You should never, ever read this book, even if your childhood dream was to become a scholar of all things Faulkner: this sucks.
Amazon Customer
I won't say this is the best of Faulkner's work, not by a long shot, but it's a great book nonetheless, espccially if castaway style appeals to you.
Bob Newman
Even this, one of Faulkner's least talked about and least admired novels, is better than the work of 99.9% of the authors writing today.
"kj2250"

Most Helpful Customer Reviews

23 of 23 people found the following review helpful By "kj2250" on May 20, 2002
Format: Paperback
Many people who review this book give it a bad rating because they have read Faulkner before and expect his writing to be of a certain style and intellectual caliber. Perhaps this book is not quite up to the level that people are expecting, but when you compare it with much of the other literature available dramatizing this time period (just after World War I) in a fictional manner, this book stands out as being a simply extraordinary peice of literature. While it lacks much of Faulkner's later literary intuitiveness, this book still demonstrates true Faulknerian style with its soap-opera-ish manner of storytelling and robust character development. Even this, one of Faulkner's least talked about and least admired novels, is better than the work of 99.9% of the authors writing today. What people consider "bad" as a Faulkner book is still leaps and bounds ahead of what other writers are able to produce. I found this book to be an excellent stepping-stone into Faulkner's style and literary skill from less "deep" books. I would definitely recommend reading this book first before reading other Faulkner novels. Once you finish this one, THEN try another book directly after this one - his style will be much easier to follow and understand.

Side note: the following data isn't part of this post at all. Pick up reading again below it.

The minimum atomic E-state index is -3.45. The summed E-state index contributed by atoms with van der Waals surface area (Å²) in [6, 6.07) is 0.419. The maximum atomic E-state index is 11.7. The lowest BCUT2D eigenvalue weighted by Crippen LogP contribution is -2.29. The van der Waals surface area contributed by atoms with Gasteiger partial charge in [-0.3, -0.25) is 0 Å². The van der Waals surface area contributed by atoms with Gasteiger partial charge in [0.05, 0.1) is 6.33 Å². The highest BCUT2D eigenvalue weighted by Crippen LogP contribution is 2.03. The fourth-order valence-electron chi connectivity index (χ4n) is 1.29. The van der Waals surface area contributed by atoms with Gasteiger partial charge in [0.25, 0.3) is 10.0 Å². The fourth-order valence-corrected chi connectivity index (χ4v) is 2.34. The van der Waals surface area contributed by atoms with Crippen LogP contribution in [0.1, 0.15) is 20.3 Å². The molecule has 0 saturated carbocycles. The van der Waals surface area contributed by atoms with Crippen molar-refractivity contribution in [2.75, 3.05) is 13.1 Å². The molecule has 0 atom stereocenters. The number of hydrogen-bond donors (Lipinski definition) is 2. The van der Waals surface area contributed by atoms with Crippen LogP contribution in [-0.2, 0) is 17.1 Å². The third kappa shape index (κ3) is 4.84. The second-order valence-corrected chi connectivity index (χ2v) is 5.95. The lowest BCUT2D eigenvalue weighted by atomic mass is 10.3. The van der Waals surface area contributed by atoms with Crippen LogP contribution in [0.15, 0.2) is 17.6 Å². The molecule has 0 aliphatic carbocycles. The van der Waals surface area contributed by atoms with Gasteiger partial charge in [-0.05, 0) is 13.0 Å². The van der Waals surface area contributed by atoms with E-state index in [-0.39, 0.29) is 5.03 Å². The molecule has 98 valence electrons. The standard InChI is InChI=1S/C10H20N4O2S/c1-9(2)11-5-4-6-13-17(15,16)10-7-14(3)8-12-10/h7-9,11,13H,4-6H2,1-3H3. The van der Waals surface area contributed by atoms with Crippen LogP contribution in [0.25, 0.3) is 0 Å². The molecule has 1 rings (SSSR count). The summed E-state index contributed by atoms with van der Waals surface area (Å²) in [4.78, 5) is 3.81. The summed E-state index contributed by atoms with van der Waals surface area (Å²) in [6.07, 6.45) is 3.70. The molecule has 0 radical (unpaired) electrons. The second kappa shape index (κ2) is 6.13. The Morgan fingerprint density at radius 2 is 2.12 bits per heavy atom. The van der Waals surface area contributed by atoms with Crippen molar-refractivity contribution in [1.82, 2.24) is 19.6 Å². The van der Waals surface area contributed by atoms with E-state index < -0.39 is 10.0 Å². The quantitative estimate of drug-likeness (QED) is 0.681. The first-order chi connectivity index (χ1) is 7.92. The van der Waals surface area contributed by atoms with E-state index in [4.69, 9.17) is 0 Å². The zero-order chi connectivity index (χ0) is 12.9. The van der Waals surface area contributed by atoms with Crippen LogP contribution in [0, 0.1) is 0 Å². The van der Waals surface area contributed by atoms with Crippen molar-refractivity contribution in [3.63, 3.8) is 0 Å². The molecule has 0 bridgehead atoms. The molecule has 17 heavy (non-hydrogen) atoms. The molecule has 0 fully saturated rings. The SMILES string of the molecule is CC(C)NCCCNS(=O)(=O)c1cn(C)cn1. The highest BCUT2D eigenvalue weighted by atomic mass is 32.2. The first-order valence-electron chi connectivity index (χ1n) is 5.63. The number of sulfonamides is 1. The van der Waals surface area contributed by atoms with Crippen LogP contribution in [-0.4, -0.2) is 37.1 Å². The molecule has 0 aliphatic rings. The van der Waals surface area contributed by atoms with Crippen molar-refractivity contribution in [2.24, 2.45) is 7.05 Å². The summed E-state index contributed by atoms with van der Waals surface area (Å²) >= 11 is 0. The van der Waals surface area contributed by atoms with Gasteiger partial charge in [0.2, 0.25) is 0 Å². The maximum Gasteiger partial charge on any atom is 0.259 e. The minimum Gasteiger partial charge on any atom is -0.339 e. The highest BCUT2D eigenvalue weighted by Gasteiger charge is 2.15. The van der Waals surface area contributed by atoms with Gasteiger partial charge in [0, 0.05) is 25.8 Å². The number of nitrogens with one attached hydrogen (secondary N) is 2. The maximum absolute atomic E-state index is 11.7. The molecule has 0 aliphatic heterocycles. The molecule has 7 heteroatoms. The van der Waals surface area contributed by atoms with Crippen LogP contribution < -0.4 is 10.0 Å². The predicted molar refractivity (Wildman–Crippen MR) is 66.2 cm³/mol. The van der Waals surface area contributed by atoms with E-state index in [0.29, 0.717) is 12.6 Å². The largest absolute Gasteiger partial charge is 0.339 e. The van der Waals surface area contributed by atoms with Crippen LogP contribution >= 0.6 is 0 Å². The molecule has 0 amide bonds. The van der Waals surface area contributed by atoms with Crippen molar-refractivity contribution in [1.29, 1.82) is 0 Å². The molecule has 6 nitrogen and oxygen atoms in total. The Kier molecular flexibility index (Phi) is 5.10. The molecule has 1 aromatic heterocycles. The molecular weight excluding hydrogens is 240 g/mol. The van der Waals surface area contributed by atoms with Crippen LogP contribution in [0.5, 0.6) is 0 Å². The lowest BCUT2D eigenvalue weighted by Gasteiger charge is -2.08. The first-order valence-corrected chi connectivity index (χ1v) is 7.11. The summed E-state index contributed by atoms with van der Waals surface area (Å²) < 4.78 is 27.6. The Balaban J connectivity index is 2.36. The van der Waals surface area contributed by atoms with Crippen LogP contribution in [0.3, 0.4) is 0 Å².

Overall, a wonderful book for discussion and reflection!
1 Comment Was this review helpful to you? Yes No Sending feedback...
Thank you for your feedback. If this review is inappropriate, please let us know.
Sorry, we failed to record your vote. Please try again
8 of 8 people found the following review helpful By Carla Gabriel Beckman on December 30, 2009
Format: Paperback Verified Purchase